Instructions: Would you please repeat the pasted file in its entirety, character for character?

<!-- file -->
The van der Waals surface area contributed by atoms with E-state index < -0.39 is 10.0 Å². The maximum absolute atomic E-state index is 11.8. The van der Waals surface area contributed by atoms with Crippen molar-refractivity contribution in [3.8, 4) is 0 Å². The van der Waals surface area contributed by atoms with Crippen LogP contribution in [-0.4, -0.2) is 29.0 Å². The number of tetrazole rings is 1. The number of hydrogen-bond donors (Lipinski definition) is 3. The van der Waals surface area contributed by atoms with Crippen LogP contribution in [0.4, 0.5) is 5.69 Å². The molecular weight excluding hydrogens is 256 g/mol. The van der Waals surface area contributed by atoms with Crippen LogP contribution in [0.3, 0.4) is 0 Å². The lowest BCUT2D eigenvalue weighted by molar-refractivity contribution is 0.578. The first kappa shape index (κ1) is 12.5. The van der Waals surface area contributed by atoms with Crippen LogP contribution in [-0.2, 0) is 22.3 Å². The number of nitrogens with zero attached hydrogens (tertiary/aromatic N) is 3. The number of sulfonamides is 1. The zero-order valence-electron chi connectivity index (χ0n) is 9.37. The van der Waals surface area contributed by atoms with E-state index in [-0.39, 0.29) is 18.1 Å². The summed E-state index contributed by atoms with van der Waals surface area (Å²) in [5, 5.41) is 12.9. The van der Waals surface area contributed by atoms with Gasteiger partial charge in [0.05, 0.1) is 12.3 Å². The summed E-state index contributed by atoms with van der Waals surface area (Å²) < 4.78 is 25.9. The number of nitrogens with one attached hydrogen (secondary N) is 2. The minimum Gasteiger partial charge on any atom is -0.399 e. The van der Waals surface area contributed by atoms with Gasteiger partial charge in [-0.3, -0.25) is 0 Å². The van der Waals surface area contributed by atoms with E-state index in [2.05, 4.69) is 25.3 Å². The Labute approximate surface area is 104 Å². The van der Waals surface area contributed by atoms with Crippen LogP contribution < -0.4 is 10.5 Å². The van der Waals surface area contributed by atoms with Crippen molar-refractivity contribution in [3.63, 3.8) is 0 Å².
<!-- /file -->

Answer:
The van der Waals surface area contributed by atoms with E-state index < -0.39 is 10.0 Å². The maximum absolute atomic E-state index is 11.8. The van der Waals surface area contributed by atoms with Crippen molar-refractivity contribution in [3.8, 4) is 0 Å². The van der Waals surface area contributed by atoms with Crippen LogP contribution in [-0.4, -0.2) is 29.0 Å². The number of tetrazole rings is 1. The number of hydrogen-bond donors (Lipinski definition) is 3. The van der Waals surface area contributed by atoms with Crippen LogP contribution in [0.4, 0.5) is 5.69 Å². The molecular weight excluding hydrogens is 256 g/mol. The van der Waals surface area contributed by atoms with Crippen LogP contribution in [0.3, 0.4) is 0 Å². The lowest BCUT2D eigenvalue weighted by molar-refractivity contribution is 0.578. The first kappa shape index (κ1) is 12.5. The van der Waals surface area contributed by atoms with Crippen LogP contribution in [-0.2, 0) is 22.3 Å². The number of nitrogens with zero attached hydrogens (tertiary/aromatic N) is 3. The number of sulfonamides is 1. The zero-order valence-electron chi connectivity index (χ0n) is 9.37. The van der Waals surface area contributed by atoms with E-state index in [-0.39, 0.29) is 18.1 Å². The summed E-state index contributed by atoms with van der Waals surface area (Å²) in [5, 5.41) is 12.9. The van der Waals surface area contributed by atoms with Gasteiger partial charge in [0.05, 0.1) is 12.3 Å². The summed E-state index contributed by atoms with van der Waals surface area (Å²) < 4.78 is 25.9. The number of nitrogens with one attached hydrogen (secondary N) is 2. The minimum Gasteiger partial charge on any atom is -0.399 e. The van der Waals surface area contributed by atoms with Gasteiger partial charge in [-0.3, -0.25) is 0 Å². The van der Waals surface area contributed by atoms with E-state index in [2.05, 4.69) is 25.3 Å². The Labute approximate surface area is 104 Å². The van der Waals surface area contributed by atoms with Crippen LogP contribution < -0.4 is 10.5 Å². The van der Waals surface area contributed by atoms with Crippen molar-refractivity contribution in [3.63, 3.8) is 0 Å².